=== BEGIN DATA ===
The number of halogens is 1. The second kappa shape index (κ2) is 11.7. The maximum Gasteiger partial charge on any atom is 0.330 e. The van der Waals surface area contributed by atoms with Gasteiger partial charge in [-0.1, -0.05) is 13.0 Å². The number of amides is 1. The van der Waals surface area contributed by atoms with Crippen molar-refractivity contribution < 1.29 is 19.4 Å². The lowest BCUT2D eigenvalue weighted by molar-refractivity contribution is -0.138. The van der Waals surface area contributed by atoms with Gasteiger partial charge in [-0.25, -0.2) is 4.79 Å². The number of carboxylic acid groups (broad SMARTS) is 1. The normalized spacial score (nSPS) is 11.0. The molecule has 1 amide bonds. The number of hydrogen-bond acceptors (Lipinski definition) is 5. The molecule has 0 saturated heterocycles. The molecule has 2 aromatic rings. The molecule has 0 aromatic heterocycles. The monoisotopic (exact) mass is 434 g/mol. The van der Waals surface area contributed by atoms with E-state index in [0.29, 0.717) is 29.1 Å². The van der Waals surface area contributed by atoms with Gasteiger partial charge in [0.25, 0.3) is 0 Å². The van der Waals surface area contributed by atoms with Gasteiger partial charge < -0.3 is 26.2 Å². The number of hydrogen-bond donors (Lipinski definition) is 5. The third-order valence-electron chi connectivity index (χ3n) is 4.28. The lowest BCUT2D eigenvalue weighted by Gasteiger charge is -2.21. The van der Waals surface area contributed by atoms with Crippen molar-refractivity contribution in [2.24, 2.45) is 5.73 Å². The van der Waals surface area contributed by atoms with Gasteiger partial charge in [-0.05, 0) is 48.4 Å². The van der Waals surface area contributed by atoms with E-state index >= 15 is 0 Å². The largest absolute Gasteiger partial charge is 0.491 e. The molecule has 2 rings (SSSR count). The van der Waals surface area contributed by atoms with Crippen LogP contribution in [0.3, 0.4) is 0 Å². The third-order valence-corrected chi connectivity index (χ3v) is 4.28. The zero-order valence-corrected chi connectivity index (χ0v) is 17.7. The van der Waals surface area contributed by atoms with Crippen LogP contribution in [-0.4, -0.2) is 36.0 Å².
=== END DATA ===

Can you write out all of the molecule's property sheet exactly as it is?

The number of halogens is 1. The second kappa shape index (κ2) is 11.7. The maximum Gasteiger partial charge on any atom is 0.330 e. The van der Waals surface area contributed by atoms with Gasteiger partial charge in [-0.1, -0.05) is 13.0 Å². The number of amides is 1. The van der Waals surface area contributed by atoms with Crippen molar-refractivity contribution < 1.29 is 19.4 Å². The lowest BCUT2D eigenvalue weighted by molar-refractivity contribution is -0.138. The van der Waals surface area contributed by atoms with Gasteiger partial charge in [-0.25, -0.2) is 4.79 Å². The number of carboxylic acid groups (broad SMARTS) is 1. The normalized spacial score (nSPS) is 11.0. The molecule has 1 amide bonds. The number of hydrogen-bond acceptors (Lipinski definition) is 5. The molecule has 0 saturated heterocycles. The molecule has 2 aromatic rings. The molecule has 0 aromatic heterocycles. The monoisotopic (exact) mass is 434 g/mol. The van der Waals surface area contributed by atoms with E-state index in [0.29, 0.717) is 29.1 Å². The van der Waals surface area contributed by atoms with Gasteiger partial charge in [0.25, 0.3) is 0 Å². The van der Waals surface area contributed by atoms with Gasteiger partial charge < -0.3 is 26.2 Å². The number of hydrogen-bond donors (Lipinski definition) is 5. The third-order valence-electron chi connectivity index (χ3n) is 4.28. The lowest BCUT2D eigenvalue weighted by Gasteiger charge is -2.21. The van der Waals surface area contributed by atoms with Crippen molar-refractivity contribution in [2.24, 2.45) is 5.73 Å². The van der Waals surface area contributed by atoms with Gasteiger partial charge in [-0.05, 0) is 48.4 Å². The van der Waals surface area contributed by atoms with E-state index >= 15 is 0 Å². The largest absolute Gasteiger partial charge is 0.491 e. The molecule has 2 rings (SSSR count). The van der Waals surface area contributed by atoms with Crippen LogP contribution in [0.3, 0.4) is 0 Å². The third-order valence-corrected chi connectivity index (χ3v) is 4.28. The zero-order valence-corrected chi connectivity index (χ0v) is 17.7. The van der Waals surface area contributed by atoms with Crippen LogP contribution in [-0.4, -0.2) is 36.0 Å².